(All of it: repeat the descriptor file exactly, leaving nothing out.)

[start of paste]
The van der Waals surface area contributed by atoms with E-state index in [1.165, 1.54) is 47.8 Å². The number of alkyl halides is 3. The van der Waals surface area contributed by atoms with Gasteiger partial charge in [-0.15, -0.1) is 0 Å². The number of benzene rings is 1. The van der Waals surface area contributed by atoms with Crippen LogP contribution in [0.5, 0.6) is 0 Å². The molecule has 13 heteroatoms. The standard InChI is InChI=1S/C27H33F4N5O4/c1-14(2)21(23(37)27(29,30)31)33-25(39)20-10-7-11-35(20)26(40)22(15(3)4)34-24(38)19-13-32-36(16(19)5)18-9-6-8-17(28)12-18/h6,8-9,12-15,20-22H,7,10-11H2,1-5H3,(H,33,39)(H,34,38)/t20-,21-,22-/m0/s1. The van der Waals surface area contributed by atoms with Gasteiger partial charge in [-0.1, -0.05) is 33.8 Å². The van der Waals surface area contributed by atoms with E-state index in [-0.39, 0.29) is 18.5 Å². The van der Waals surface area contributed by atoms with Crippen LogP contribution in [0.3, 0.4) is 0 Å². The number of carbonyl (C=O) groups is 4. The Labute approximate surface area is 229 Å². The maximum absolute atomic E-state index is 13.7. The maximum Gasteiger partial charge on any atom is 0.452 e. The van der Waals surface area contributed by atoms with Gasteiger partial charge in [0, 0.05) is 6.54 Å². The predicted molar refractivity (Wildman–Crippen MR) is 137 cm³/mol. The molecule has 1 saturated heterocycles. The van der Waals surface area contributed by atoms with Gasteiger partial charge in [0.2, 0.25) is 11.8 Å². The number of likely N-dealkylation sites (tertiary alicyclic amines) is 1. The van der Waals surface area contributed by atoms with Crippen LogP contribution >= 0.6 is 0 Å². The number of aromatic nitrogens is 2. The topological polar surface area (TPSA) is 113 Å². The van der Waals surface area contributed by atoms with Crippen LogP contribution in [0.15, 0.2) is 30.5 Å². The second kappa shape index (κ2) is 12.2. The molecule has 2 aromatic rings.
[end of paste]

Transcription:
The van der Waals surface area contributed by atoms with E-state index in [1.165, 1.54) is 47.8 Å². The number of alkyl halides is 3. The van der Waals surface area contributed by atoms with Gasteiger partial charge in [-0.15, -0.1) is 0 Å². The number of benzene rings is 1. The van der Waals surface area contributed by atoms with Crippen LogP contribution in [0.5, 0.6) is 0 Å². The molecule has 13 heteroatoms. The standard InChI is InChI=1S/C27H33F4N5O4/c1-14(2)21(23(37)27(29,30)31)33-25(39)20-10-7-11-35(20)26(40)22(15(3)4)34-24(38)19-13-32-36(16(19)5)18-9-6-8-17(28)12-18/h6,8-9,12-15,20-22H,7,10-11H2,1-5H3,(H,33,39)(H,34,38)/t20-,21-,22-/m0/s1. The van der Waals surface area contributed by atoms with Gasteiger partial charge in [-0.1, -0.05) is 33.8 Å². The van der Waals surface area contributed by atoms with E-state index in [-0.39, 0.29) is 18.5 Å². The van der Waals surface area contributed by atoms with Crippen LogP contribution in [0.3, 0.4) is 0 Å². The number of carbonyl (C=O) groups is 4. The Labute approximate surface area is 229 Å². The maximum absolute atomic E-state index is 13.7. The maximum Gasteiger partial charge on any atom is 0.452 e. The van der Waals surface area contributed by atoms with Gasteiger partial charge in [0, 0.05) is 6.54 Å². The predicted molar refractivity (Wildman–Crippen MR) is 137 cm³/mol. The molecule has 1 saturated heterocycles. The van der Waals surface area contributed by atoms with Gasteiger partial charge in [0.2, 0.25) is 11.8 Å². The number of likely N-dealkylation sites (tertiary alicyclic amines) is 1. The van der Waals surface area contributed by atoms with Crippen LogP contribution >= 0.6 is 0 Å². The number of aromatic nitrogens is 2. The topological polar surface area (TPSA) is 113 Å². The van der Waals surface area contributed by atoms with Crippen LogP contribution in [0.15, 0.2) is 30.5 Å². The second kappa shape index (κ2) is 12.2. The molecule has 2 aromatic rings.